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TERM, 1871.]

Henry, et al. 0. The State.

tion, that it is not in force. All laws in force, before the adoption of the Constitution, were continued in force by section sixteen, of article XV, of the present Constitution, not in conflict with its terms. The whole argument is based upon the supposition that the right to license and tax a grocery-keeper is derived expressly from the present Constitution, and that it did not exist before; in other words, that something new in the history of government had been invented. It is admitted, tacitly, by counsel for the appellants, that the General Assembly has the power, under the present Constitution, to impose such a tax as is imposed by chapter 169, of Gould's Digest, in relation to grocery keepers and dram sellers; but it is urged because no new enactment was indulged in by the Legislature, that the old law is a nullity. Such is not the fact. The laws continued in force by the Constitution itself, are as valid as though re-enacted by the General Assembly.

These parties are not indicted for keeping a grocery without paying a ta.c; they are indicted for keeping a grocery without license. That the legislature has the right and power to require this class of persons to take out a license before engaging in business, we have no doubt. It is said that chapter 169, of Gould's Digest, is in conflict with section five, article X, which declares: “No tax shall be levied except in pursuance of law, etc.” A demand of $100, or any other amount of money, for a license to sell spiritous liquors, is not tax in the sense used in section five, of article X, and has never been so regarded in any State of the Union.

As a defective record, this transcript has few equals and no superiors. There is no one point argued in the briefs, that has any application to the case made by the record, but as counsel seem to have been preparing a case to elicit the opinion of the court upon the constitutionality of the 169th chapter of Gould's Digest, we have intimated pretty plainly what it would be, on a record presenting that question.

The judgment is affirmed.

Prairie County v. Bancroft.

(JUNE

PRAIRIE COUNTY V. BANCROFT.

APPEALS- What necessary.- Where no exceptions are taken to any decision

or ruling of the court, no motion for a new trial, nor any bill of exceptions, or other steps to bring the evidence before this court, there is nothing presented for the action of the court.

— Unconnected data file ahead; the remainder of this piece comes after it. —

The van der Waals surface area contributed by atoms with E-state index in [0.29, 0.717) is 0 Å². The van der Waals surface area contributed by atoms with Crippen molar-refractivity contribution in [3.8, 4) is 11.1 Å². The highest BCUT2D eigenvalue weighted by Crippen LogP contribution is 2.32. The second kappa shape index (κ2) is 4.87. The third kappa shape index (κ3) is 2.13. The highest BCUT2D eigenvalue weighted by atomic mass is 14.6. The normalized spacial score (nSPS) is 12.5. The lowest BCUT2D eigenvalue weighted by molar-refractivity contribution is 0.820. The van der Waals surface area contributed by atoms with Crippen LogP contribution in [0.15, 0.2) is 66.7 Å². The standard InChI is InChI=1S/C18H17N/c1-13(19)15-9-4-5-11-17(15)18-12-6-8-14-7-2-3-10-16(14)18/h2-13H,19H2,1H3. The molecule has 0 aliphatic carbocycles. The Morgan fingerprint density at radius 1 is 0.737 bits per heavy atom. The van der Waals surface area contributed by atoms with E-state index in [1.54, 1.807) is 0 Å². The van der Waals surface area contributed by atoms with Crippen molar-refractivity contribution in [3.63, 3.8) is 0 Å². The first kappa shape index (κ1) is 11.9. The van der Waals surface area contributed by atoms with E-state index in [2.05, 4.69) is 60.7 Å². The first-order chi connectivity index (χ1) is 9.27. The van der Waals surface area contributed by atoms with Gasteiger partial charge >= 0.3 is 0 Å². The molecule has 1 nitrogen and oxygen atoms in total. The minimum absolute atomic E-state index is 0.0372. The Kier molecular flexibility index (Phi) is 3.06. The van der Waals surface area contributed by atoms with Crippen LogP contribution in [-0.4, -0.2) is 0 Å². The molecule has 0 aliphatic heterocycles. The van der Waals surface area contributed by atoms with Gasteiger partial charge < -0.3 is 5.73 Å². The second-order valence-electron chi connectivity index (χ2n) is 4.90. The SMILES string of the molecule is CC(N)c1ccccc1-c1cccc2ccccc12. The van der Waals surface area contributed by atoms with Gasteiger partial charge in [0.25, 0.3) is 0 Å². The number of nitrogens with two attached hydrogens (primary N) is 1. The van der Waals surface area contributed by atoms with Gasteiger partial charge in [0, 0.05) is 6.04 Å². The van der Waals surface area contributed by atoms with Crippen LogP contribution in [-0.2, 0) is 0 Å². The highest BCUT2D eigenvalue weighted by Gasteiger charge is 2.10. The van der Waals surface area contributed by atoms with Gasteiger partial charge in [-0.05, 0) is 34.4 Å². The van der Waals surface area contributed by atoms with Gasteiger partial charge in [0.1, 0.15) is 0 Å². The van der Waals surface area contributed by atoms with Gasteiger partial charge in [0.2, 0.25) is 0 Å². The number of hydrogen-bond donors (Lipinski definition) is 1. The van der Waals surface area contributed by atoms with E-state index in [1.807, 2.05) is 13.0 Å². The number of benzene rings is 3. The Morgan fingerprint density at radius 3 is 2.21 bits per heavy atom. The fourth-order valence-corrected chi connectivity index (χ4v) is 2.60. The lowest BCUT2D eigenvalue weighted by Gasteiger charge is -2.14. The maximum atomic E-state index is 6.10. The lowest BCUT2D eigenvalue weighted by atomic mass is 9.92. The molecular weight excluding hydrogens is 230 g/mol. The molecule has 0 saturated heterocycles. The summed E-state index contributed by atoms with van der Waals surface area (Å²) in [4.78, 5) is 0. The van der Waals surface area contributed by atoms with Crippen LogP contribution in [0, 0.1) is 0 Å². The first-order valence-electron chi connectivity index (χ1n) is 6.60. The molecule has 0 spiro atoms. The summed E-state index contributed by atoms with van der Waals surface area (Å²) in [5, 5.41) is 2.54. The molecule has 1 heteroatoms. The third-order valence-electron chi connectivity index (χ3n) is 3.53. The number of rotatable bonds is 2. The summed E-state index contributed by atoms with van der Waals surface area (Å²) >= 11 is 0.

Appeal from Prairie Circuit Court.

Hon. JOHN WHYTOCK, Circuit Judge.

Wassell f. Moore, and Garland, for appellant.

English, Gantt of English, for appellee.

GREGG, J.

It appears from the transcript that appellee presented an account for printing, against Prairie county. The county court, upon consideration, rejected his claim and adjudged that it be disallowed. Bancroft appealed to the circuit court. By consent of the attorneys, for the parties, the case was then taken - up and submitted to the court sitting as a jury; then follows a detailed statement of the facts found by the court, and upon which judgment was rendered, in favor of the appellee, for $842, and an order that the same be certified to the county court of Prairie county, etc. No exceptions were taken to any decision or ruling of the court; the court was not asked to declare the law upon the facts; there was no motion for a new trial, nor was there any bill of exceptions or other steps taken to bring the evidence before this court for review, and hence, under the repeated decisions of this court, there are no questions presented here for the action of this court. Chester Ashley v. C. Stoddard, jr., f. Co., at the present term of this court; Eason v. Fisher, 1 Ark., 90; McDanie v. Tait, 5 Ark., 309; Massey v. Gardenhire, 12 Ark., 638; Johnson v. Rutherford, 23, Ark., 24; Peterson v. Gresham, 25 Ark., 380, and other cases.

The judgment of the court below is affirmed.

TERM, 1871.)

Smith & Bro. 0. Van Gilder, Admr.

Suith & BRO. v. VAN GILDER, ADM'R.

COMMISSIONERS OF OTHER STATES.-Commissioners, appointed by the Gov

ernor for other States, under chapter 32, Gould's Digest, are officers of this State, and affidavits taken and certified by them, properly authenticated under the seal of their office, are to receive full faith and credit. Section 109, chapter 4, Gould's Digest, respecting the authentication of claims against the estates of deceased persons, was intended to apply to affidavits made before officers of other States, and not to commissioners

of this State, appointed, and residing in other States. AUTHENTICATION OF CLAIMS.-An affidavit, in the usual statutory form, to

a note given by a firm, to the effect that nothing has been paid upon it, though not alleging that the amount was due from the estate of a deeeased member of the firm, is a sufficient legal authentication as against

the estate of the deceased member. PROBATE COURT- Appeals from, to be tried de novo.-The practice, on appeals

from the decisions of the probate courts, has been changed by the Civil Code of Practice. Under the Code, all cases appealed from the probate to the circuit courts are to be tried anew, as if no judgment had been